The Zebrocy trojan – a custom downloader malware used by Russia-linked APT Sofacy (a.k.a. APT28, Fancy Bear or Sednit) – has a new variant. While it’s functionally much the same as its other versions, the new code was written using the Go programming language.
The similarities between the new payload and previous Zebrocy variants start with the fact that the versions share the same command-and-control (C2) URL, according to an analysis from Palo Alto’s Unit 42 group. Beyond that, additional overlaps include the fact that it does initial data collection on the compromised system, exfiltrates this information to the C2 server and attempts to download, install and execute an additional payload from the C2.
It also uses ASCII hexadecimal obfuscation of strings, a volume serial number without a hyphen obtained from the VOL command, uses the output from “systeminfo” and “tasklist” in the outbound C2 beacon, and uses the string “PrgStart” within the C2 beacon, according to Unit 42 analysis.
“Past Zebrocy variants have been developed in AutoIt, Delphi, VB.NET, C# and Visual C++,” said developers at Unit 42, in a posting on Tuesday. “While we cannot be certain of the impetus for this, we believe the threat group uses multiple languages to create their trojans to make them differ structurally and visually to make detection more difficult.”
Fresh APT Attacks
Unit 42 has so far seen two attacks delivering the Go variant of Zebrocy: One on October 11, and again on Dec. 5 in an attack that seems to be linked to a previously analyzed campaign (the “Dear Joohn” campaign) that ran from mid-October to mid-November.
The first was a spear-phishing email with an LNK shortcut attachment that was meant to rely on PowerShell scripts; the scripts however were incorrectly coded so the payload couldn’t execute.
The second used a delivery document that had an author name of Joohn, which is how Unit 42 clustered the Dear Joohn delivery documents for that campaign. There, the APT targeted several government entities around the globe, including in North America, Europe and a former Soviet state, and it came in waves during late October and early November. It was seen spreading a brand-new trojan dubbed Cannon.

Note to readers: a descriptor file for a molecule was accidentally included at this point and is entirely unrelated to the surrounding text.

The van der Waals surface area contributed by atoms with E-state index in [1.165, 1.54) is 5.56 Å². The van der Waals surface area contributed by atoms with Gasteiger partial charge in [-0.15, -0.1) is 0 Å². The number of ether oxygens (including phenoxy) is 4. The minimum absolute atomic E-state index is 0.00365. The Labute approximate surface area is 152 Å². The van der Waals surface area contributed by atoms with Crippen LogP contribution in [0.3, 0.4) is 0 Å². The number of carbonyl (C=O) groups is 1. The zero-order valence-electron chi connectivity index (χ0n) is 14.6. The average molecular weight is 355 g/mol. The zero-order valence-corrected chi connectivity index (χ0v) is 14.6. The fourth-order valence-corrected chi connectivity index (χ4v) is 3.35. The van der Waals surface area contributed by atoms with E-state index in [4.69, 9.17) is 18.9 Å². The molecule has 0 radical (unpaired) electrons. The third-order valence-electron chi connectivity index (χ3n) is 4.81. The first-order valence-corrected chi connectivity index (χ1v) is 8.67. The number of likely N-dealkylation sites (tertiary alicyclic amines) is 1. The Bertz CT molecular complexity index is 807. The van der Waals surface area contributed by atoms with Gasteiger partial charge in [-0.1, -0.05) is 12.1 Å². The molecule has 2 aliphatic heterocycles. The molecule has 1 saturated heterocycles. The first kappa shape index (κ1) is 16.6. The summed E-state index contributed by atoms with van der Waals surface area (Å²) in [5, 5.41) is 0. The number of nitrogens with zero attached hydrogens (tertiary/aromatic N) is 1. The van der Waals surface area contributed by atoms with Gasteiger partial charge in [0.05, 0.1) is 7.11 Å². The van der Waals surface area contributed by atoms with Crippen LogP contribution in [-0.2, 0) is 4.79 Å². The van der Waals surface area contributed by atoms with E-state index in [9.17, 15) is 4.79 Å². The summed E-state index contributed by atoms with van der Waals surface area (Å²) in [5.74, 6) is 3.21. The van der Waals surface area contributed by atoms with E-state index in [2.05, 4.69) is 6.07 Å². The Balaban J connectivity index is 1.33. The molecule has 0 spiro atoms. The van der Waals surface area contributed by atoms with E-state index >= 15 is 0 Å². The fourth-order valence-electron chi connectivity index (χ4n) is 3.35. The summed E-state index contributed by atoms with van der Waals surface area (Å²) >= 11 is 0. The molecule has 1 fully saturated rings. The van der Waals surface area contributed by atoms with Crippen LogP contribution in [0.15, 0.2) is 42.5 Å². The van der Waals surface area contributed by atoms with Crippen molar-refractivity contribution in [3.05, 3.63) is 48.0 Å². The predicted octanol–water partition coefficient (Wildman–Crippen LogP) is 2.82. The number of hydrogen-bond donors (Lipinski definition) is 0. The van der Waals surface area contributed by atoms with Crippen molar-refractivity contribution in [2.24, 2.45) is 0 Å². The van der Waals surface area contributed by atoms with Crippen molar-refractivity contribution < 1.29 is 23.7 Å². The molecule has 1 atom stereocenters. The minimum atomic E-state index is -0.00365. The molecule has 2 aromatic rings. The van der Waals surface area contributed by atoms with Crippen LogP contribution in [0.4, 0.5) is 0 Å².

Now, the tactics seem to have evolved to use the new Zebrocy variant.
“Like the Dear Joohn attacks, the delivery document downloads a remote template via HTTP,” the researchers explained. “Upon opening the delivery document, the lure image … attempts to trick the recipient into enabling content to run the macro within the downloaded remote template.”
That macro is similar to the one used in other Dear Joohn samples, except that it extracts a ZIP from the remote template that contains the Zebrocy executable, which in turn fetches a secondary payload (another downloader) from the C2.
“The Sofacy group continues to use variants of the Zebrocy payload in its attack campaigns,” the researchers said. “The adversaries made some drastic errors to the delivery LNK shortcut, which made this attack seemingly ineffective. Regardless … It is also apparent that the Sofacy group will use these new variants of Zebrocy across multiple different campaigns, as the Go variant of Zebrocy was delivered via the LNK shortcut and a Dear Joohn delivery document.”